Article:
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Parmigianino’s Path: from a Young Talent to a Mad Alchemist

Little Parma Dweller is the translation of the painter’s nickname from the Italian. His original name was Girolamo Francesco Maria Mazzola. For 37 years of his short but extremely fruitful and eventful life, Parmigianino managed to create a self-portrait, unique for his era, become one of the founders of Mannerism and quit painting for the study
A study is an exercise painting that helps the painter better understand the object he or she paints. It is simple and clear, like sample letters in a school student’s copybook. Rough and ready, not detailed, with every stroke being to the point, a study is a proven method of touching the world and making a catalogue of it. However, in art history, the status of the study is vague and open to interpretation. Despite its auxiliary role, a study is sometimes viewed as something far more significant than the finished piece. Then, within an impressive frame, it is placed on a museum wall.
So, when does a study remain a mere drill, and when can we call it an artwork in its own right, full of life and having artistic value? Read more
of the volatile secrets of alchemy. The last decision became fatal for him.
Parmigianino’s Path: from a Young Talent to a Mad Alchemist

A gifted orphan

The father of the future artist, Filippo Mazzola, was a painter from Parma. But the boy did not know his parents at all: they died one year apart and already at the age of two, Francesco became an orphan. He was lucky that his father’s brothers were able to take care of him — they also were artists and taught him the basics of skill, and timely saw the makings of great talent in the boy. However, other residents of Parma did either, who, when contacting the studio of the Mazzola brothers, preferred to entrust their orders to Francesco.
In 1521, when Parmigianino turned 18, his hometown became the place of a stormy battle between the army of Pope Leo X and the aremy of King Francis I of France, so he together with his guardians preferred to wait out the turmoil in Viadan. There he had the opportunity to test his strength in working with tempera for the first time while painting The Mystical Marriage of St. Catherine altarpiece. Vasari recalled that the skill of the young painter amazed his contemporaries so much that none of them could even believe that "it was not an old artist who painted this, but an aspiring young man".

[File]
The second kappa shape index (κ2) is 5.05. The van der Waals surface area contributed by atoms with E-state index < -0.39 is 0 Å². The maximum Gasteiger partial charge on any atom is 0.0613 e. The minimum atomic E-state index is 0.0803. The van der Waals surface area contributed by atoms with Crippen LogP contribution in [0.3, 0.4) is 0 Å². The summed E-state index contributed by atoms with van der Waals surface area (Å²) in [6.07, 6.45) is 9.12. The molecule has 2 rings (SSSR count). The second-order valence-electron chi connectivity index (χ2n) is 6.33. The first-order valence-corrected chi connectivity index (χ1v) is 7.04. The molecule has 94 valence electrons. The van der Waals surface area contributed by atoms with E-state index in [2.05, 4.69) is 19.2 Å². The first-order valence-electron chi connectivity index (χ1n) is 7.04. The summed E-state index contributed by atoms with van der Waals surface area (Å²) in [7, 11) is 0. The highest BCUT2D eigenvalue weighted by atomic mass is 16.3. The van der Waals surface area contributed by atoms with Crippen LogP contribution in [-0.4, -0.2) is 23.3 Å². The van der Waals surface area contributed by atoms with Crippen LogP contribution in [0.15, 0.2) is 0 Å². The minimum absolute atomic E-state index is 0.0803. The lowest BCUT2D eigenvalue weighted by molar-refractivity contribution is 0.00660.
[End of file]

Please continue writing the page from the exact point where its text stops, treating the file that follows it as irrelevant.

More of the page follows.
Back in Parma, Parmigianino painted the local Basilica of San Giovanni Evangelista. He became the only painter from his hometown who was invited for this work by the monks of the Order of St. Benedict. He received this honour along with the then recognized artists Michelangelo Anselmi and Antonio Correggio. Correggio’s fresco, The Vision of St. John on Patmos, on the vault of the basilica made such an impression on the young artist that he began to try to imitate his idol and copy his style in his work.
Parmigianino borrowed the languid grace of poses and the rapid dynamism of the composition from Correggio, and brought these features to the maximum. The figures in his paintings become elongated and whimsically wriggling, the poses are smooth and fluid. He continued to experiment, moving further and further from realistic proportions towards an individual style, which art critics would attribute to Mannerism. This specific manner will be traced already in the next large work of Parmigianino, a fresco painting of the private chambers of the spouses Paola Gonzaga and Galeazzo Sanvitale in their Fontanellato castle in 1523.
American art historian Bernard Berenson called him "the last of the truly Renaissance
The Renaissance is the period that began around the 14th century and ended at the late 16th century, traditionally associated primarily with the Italian region. The ideas and images of the Renaissance largely determined the aesthetic ideals of modern man, his sense of harmony, measure and beauty. Read more
artists in Northern Italy" and noted: "He had such an irresistible penchant for elegance that Correggio did not satisfy him. But Parmigianino expressed this elegance with such sincerity and fervour that he created his own authentic, albeit limited, style of refined grace and fragile sophistication."

Self-portrait took to Rome

In 1524, the young artist, accompanied by his uncles, went to Rome. He had big plans, according to Vasari: "While studying in Rome, he wished to see all the ancient and new works of sculpture and painting in this city. But he especially admired the creations of Michelangelo Buonarroti and Raffael da Urbino." However, in addition to this, Parmigianino had ambitions to receive orders from the highest church nobility.

To this end, he brought the best examples of his work, among which was the innovative Self-Portrait in a Convex Mirror.
To create this picture, he ordered a wooden hemisphere of the same size as the mirror, in which he planned to accurately convey his reflection along with all the distortions and glare. And the result was stunning: as soon as one of those close to the court of Pope Clement VII saw the skilful self-portrait, he immediately ordered to present the young talent to the pontiff. Rumours about the advent of a painter, in whom the spirit of Raphael himself entered, began to spread rapidly throughout the city.
Parmigianino’s works on display at the Vienna Museum of Art History
Photo: Olga Potekhina
Parmigianino’s works on display at the Vienna Museum of Art History
Photo: Olga Potekhina
Parmigianino’s works on display at the Vienna Museum of Art History
Photo: Olga Potekhina
Parmigianino’s works on display at the Vienna Museum of Art History
Photo: Olga Potekhina
Parmigianino’s works on display at the Vienna Museum of Art History
Photo: Olga Potekhina
Even centuries later, this self-portrait of Parmigianino did not lose its showiness: Alexandre Benois, usually stingy with praise, called it "one of the most perfect imitations of visibility" and noted that he "could probably compete with the grapes of Zeuxis and the curtain of Parrasius. And even for our eye ‘well-trained' with photography, this contrivance has not lost its power of illusion".
And in the 80s of the last century, the American avant-garde